It is ten months since I wrote my son’s eighteenth birthday blog. In it I described, in quite a lot of detail, his journey from diagnosis as a very young child to being on the cusp of adulthood as a young man. It was as much about me as it was him and explained how it felt to bring up a boy with autism and watch him develop and grow as we bumped and dodged the hurdles and the barriers he faced together. I talked of my pride in his achievements and the pleasure we have shared in his progress, along with some of the many difficulties he has faced and how his challenges have challenged us.
I wrote too of my desire to see him with friends his own age and how in spite of the enormous progress he has made, he still appeared largely socially isolated. I was wrong.
Suddenly with the advent of his 18th, everything changed. A group of friends threw him a surprise party. He was invited to other youngsters’ celebrations. Most weekends there seemed to be a party. And then came the nightclubs. In all the imaginary futures I had conjured up for Joseph when he was little, dropping him & a group of mates off at the local Wetherspoons did not feature! Nor did sitting outside the nightclub at 3:00am to pick them up again. I know most parents allow their children to find their own way home in the early hours of the morning but ever sensible to Joseph’s vulnerabilities we have been anxious to ensure his safe return from his nights on the town. The first time Joseph went, we were both literally on the edge of the sofa all evening desperate for it to go well, for him not to be a liability to his friends and most importantly for him to be happy, have fun and want (and be invited) to repeat the experience.
Now these nights out are so commonplace that we are almost comfortable enough to let Joseph take a taxi home – although we are still wide awake until he comes in.
There have been incidents: his friends thought it was hilarious when he was thrown out of a local pub for being drunk when he was actually sober but the bouncer mistook his autism for intoxication. Their support of him when this happened and the way they helped him to see it as funny rather than offensive has been enormously helpful in his own gradual journey to acceptance of who he is. From the time he realised he was different, he hated it; refused to acknowledge it; and had really quite low self esteem. He tried very very hard to fit in by denying his diagnosis but his friends embrace and love Joseph for who he is and as a result, he is learning to do the same. Understanding and taking part in good natured banter has been hugely helpful to his development.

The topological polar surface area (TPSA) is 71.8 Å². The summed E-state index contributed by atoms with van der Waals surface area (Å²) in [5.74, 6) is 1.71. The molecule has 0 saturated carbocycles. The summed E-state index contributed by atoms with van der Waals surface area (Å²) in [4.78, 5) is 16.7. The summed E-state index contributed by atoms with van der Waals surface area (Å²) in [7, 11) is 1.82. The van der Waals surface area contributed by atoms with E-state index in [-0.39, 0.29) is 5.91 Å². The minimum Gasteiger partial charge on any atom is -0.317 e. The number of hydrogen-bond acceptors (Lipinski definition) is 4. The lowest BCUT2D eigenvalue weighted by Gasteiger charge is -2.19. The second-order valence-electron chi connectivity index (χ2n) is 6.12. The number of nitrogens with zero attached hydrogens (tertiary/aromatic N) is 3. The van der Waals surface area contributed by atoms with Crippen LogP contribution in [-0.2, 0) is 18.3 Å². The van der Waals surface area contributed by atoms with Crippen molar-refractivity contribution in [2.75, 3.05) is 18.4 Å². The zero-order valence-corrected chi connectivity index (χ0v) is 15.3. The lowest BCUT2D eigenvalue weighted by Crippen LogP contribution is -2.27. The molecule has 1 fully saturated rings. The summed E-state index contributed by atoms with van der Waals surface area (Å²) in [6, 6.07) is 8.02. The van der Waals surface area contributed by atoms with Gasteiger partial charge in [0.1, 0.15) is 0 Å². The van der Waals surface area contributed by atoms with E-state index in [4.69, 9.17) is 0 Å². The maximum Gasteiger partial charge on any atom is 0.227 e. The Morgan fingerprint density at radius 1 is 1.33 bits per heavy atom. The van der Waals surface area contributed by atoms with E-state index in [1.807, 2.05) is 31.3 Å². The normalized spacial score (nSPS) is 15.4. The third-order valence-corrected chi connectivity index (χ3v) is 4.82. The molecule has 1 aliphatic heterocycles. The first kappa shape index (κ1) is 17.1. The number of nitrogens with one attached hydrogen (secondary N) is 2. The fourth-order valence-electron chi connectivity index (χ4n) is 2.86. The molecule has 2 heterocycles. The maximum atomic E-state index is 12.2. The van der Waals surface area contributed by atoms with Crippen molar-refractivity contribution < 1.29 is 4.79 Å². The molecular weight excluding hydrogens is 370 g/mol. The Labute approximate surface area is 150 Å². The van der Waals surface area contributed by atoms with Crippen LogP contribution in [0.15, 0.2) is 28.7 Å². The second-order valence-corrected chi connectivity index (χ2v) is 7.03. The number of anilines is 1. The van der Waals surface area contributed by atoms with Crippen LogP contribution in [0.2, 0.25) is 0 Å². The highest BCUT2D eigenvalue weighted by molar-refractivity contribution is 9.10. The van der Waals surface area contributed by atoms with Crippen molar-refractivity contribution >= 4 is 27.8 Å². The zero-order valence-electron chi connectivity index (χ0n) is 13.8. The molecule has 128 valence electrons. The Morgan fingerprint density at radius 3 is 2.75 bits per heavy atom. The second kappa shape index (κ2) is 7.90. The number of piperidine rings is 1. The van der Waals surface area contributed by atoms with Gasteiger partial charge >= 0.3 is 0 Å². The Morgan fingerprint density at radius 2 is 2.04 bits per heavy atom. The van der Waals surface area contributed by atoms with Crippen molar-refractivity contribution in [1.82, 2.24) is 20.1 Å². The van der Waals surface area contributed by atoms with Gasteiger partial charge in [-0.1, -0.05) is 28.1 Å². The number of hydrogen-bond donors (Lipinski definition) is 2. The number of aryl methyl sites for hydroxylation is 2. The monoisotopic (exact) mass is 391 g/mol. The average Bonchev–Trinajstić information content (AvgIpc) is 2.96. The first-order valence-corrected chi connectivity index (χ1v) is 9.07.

Then there was the time he did get drunk at a party. Very drunk. I had also never envisaged putting my son to bed in the recovery position with a sick bowl and checking he was still breathing half the night, but he survived and like so many others before him, he did his teenage binge drinking in the company of friends who looked after him – until I took over. In many ways it was the most normal thing in the world.
And so to festivals. They are all going to Reading in a couple of weeks. Joseph has his ticket and his tent. They are going together on the train and the boys have promised me faithfully that they will look after my son. They have also teased me about moving all their tents in the middle of the night as a joke (at least I think it’s a joke) but I think they know and are mindful that there are some parenting type responsibilities that come with the territory. And they don’t care. As always we will rehearse all the possible disaster scenarios with Joseph before he goes and just hope that none happen.
We of course are terrified. But being young and taking risks go hand in hand. He is so lucky to have a group of friends who include him, not because they are being worthy or patronising him but because they genuinely like him and enjoy his company. And how much better to be worrying about your child at a festival with his friends than desperately trying to find ways of occupying a socially isolated and unhappy young man.
So ten months on and, I think for the first time since Joseph was diagnosed, I can conjure up a future for him where we are in the background as parents, not front and centre as parent/carer/surrogate friend. Clearly in that birthday blog I was mistaken. There are friends, there is a festival, there is certainly much (completely normal) FOMO and there are some pretty wonderful young people out there.
Fingers crossed and good luck to all students waiting on A level results next week but particularly to my remarkable son and his fantastic friends.